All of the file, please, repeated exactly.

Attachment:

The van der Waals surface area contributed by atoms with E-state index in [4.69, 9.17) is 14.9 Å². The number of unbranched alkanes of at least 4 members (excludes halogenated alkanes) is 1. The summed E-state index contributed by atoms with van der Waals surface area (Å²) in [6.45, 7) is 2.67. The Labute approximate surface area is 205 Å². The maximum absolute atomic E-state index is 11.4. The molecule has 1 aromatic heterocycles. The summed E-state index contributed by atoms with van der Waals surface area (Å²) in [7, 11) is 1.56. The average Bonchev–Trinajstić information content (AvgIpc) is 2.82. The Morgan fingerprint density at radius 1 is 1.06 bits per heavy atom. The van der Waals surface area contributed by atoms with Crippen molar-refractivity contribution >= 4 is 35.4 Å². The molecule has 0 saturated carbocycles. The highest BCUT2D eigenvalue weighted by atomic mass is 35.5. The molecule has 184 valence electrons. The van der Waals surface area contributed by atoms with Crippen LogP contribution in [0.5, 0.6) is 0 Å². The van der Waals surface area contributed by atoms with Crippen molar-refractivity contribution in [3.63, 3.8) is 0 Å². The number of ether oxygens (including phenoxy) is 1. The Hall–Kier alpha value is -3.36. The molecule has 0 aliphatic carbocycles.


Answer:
The van der Waals surface area contributed by atoms with E-state index in [4.69, 9.17) is 14.9 Å². The number of unbranched alkanes of at least 4 members (excludes halogenated alkanes) is 1. The summed E-state index contributed by atoms with van der Waals surface area (Å²) in [6.45, 7) is 2.67. The Labute approximate surface area is 205 Å². The maximum absolute atomic E-state index is 11.4. The molecule has 1 aromatic heterocycles. The summed E-state index contributed by atoms with van der Waals surface area (Å²) in [7, 11) is 1.56. The average Bonchev–Trinajstić information content (AvgIpc) is 2.82. The Morgan fingerprint density at radius 1 is 1.06 bits per heavy atom. The van der Waals surface area contributed by atoms with Crippen molar-refractivity contribution >= 4 is 35.4 Å². The molecule has 0 saturated carbocycles. The highest BCUT2D eigenvalue weighted by atomic mass is 35.5. The molecule has 184 valence electrons. The van der Waals surface area contributed by atoms with Crippen LogP contribution in [0.5, 0.6) is 0 Å². The van der Waals surface area contributed by atoms with Crippen molar-refractivity contribution in [3.63, 3.8) is 0 Å². The number of ether oxygens (including phenoxy) is 1. The Hall–Kier alpha value is -3.36. The molecule has 0 aliphatic carbocycles.